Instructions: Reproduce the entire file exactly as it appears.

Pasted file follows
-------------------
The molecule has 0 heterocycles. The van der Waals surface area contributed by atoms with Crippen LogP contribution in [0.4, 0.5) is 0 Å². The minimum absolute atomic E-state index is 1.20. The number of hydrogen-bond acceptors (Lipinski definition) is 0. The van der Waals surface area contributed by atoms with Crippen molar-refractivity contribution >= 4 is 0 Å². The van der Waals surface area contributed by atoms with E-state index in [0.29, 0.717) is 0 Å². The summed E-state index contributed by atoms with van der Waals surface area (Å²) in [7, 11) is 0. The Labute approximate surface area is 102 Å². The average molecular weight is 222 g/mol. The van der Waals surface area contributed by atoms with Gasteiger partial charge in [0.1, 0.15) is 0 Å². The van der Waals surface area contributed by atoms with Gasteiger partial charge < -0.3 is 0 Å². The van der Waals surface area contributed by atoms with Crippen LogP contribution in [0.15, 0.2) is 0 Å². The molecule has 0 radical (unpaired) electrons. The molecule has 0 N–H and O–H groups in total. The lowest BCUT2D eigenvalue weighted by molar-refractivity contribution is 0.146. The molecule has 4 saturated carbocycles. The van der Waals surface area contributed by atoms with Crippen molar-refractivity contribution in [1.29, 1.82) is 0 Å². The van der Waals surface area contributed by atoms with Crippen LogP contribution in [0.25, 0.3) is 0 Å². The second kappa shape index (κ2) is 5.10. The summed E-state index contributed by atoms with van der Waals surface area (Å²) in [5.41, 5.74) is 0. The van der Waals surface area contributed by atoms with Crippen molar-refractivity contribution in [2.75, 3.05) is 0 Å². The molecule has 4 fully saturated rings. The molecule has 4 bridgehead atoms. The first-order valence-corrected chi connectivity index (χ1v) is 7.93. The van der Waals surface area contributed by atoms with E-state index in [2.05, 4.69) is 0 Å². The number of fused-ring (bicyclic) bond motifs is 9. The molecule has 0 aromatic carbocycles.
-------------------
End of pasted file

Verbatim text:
The molecule has 0 heterocycles. The van der Waals surface area contributed by atoms with Crippen LogP contribution in [0.4, 0.5) is 0 Å². The minimum absolute atomic E-state index is 1.20. The number of hydrogen-bond acceptors (Lipinski definition) is 0. The van der Waals surface area contributed by atoms with Crippen molar-refractivity contribution >= 4 is 0 Å². The van der Waals surface area contributed by atoms with E-state index in [0.29, 0.717) is 0 Å². The summed E-state index contributed by atoms with van der Waals surface area (Å²) in [7, 11) is 0. The Labute approximate surface area is 102 Å². The average molecular weight is 222 g/mol. The van der Waals surface area contributed by atoms with Gasteiger partial charge in [0.1, 0.15) is 0 Å². The van der Waals surface area contributed by atoms with Gasteiger partial charge < -0.3 is 0 Å². The van der Waals surface area contributed by atoms with Crippen LogP contribution in [0.15, 0.2) is 0 Å². The molecule has 0 radical (unpaired) electrons. The molecule has 0 N–H and O–H groups in total. The lowest BCUT2D eigenvalue weighted by molar-refractivity contribution is 0.146. The molecule has 4 saturated carbocycles. The van der Waals surface area contributed by atoms with Crippen molar-refractivity contribution in [1.29, 1.82) is 0 Å². The van der Waals surface area contributed by atoms with Crippen LogP contribution in [0.25, 0.3) is 0 Å². The second kappa shape index (κ2) is 5.10. The summed E-state index contributed by atoms with van der Waals surface area (Å²) in [5.41, 5.74) is 0. The van der Waals surface area contributed by atoms with Crippen molar-refractivity contribution in [2.75, 3.05) is 0 Å². The molecule has 4 fully saturated rings. The molecule has 4 bridgehead atoms. The first-order valence-corrected chi connectivity index (χ1v) is 7.93. The van der Waals surface area contributed by atoms with E-state index in [2.05, 4.69) is 0 Å². The number of fused-ring (bicyclic) bond motifs is 9. The molecule has 0 aromatic carbocycles.